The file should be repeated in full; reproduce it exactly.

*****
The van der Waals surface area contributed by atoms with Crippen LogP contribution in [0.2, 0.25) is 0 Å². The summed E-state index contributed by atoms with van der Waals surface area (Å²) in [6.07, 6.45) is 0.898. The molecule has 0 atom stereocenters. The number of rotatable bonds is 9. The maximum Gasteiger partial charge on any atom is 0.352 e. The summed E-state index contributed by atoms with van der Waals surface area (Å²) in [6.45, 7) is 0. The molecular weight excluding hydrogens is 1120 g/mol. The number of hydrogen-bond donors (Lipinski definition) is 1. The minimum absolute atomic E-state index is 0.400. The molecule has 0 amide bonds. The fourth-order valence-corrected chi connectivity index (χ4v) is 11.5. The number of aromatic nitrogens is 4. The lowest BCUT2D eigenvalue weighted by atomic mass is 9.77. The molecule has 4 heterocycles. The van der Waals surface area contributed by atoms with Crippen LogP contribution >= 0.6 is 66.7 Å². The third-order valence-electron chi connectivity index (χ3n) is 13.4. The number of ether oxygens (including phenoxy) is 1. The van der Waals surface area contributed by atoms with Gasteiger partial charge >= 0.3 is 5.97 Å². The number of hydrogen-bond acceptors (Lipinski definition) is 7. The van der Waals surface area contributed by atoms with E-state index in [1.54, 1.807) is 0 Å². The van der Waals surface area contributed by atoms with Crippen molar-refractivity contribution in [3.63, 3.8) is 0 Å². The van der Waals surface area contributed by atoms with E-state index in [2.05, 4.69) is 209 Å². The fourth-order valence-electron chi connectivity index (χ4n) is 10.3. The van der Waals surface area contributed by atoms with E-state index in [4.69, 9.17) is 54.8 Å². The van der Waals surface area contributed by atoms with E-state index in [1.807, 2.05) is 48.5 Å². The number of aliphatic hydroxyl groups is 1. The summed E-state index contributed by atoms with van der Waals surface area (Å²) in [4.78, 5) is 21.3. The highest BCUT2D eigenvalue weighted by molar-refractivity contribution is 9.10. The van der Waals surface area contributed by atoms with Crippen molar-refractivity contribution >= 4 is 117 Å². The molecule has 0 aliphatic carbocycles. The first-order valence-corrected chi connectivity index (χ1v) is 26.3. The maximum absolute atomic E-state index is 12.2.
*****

The van der Waals surface area contributed by atoms with Crippen LogP contribution in [0.2, 0.25) is 0 Å². The summed E-state index contributed by atoms with van der Waals surface area (Å²) in [6.07, 6.45) is 0.898. The molecule has 0 atom stereocenters. The number of rotatable bonds is 9. The maximum Gasteiger partial charge on any atom is 0.352 e. The summed E-state index contributed by atoms with van der Waals surface area (Å²) in [6.45, 7) is 0. The molecular weight excluding hydrogens is 1120 g/mol. The number of hydrogen-bond donors (Lipinski definition) is 1. The minimum absolute atomic E-state index is 0.400. The molecule has 0 amide bonds. The fourth-order valence-corrected chi connectivity index (χ4v) is 11.5. The number of aromatic nitrogens is 4. The lowest BCUT2D eigenvalue weighted by atomic mass is 9.77. The molecule has 4 heterocycles. The van der Waals surface area contributed by atoms with Crippen LogP contribution >= 0.6 is 66.7 Å². The third-order valence-electron chi connectivity index (χ3n) is 13.4. The number of ether oxygens (including phenoxy) is 1. The van der Waals surface area contributed by atoms with Gasteiger partial charge >= 0.3 is 5.97 Å². The number of hydrogen-bond acceptors (Lipinski definition) is 7. The van der Waals surface area contributed by atoms with E-state index in [1.54, 1.807) is 0 Å². The van der Waals surface area contributed by atoms with Crippen molar-refractivity contribution in [3.63, 3.8) is 0 Å². The van der Waals surface area contributed by atoms with E-state index in [2.05, 4.69) is 209 Å². The fourth-order valence-electron chi connectivity index (χ4n) is 10.3. The van der Waals surface area contributed by atoms with E-state index in [4.69, 9.17) is 54.8 Å². The van der Waals surface area contributed by atoms with E-state index in [1.807, 2.05) is 48.5 Å². The number of aliphatic hydroxyl groups is 1. The summed E-state index contributed by atoms with van der Waals surface area (Å²) in [4.78, 5) is 21.3. The highest BCUT2D eigenvalue weighted by molar-refractivity contribution is 9.10. The van der Waals surface area contributed by atoms with Crippen molar-refractivity contribution >= 4 is 117 Å². The molecule has 0 aliphatic carbocycles. The first-order valence-corrected chi connectivity index (χ1v) is 26.3. The maximum absolute atomic E-state index is 12.2.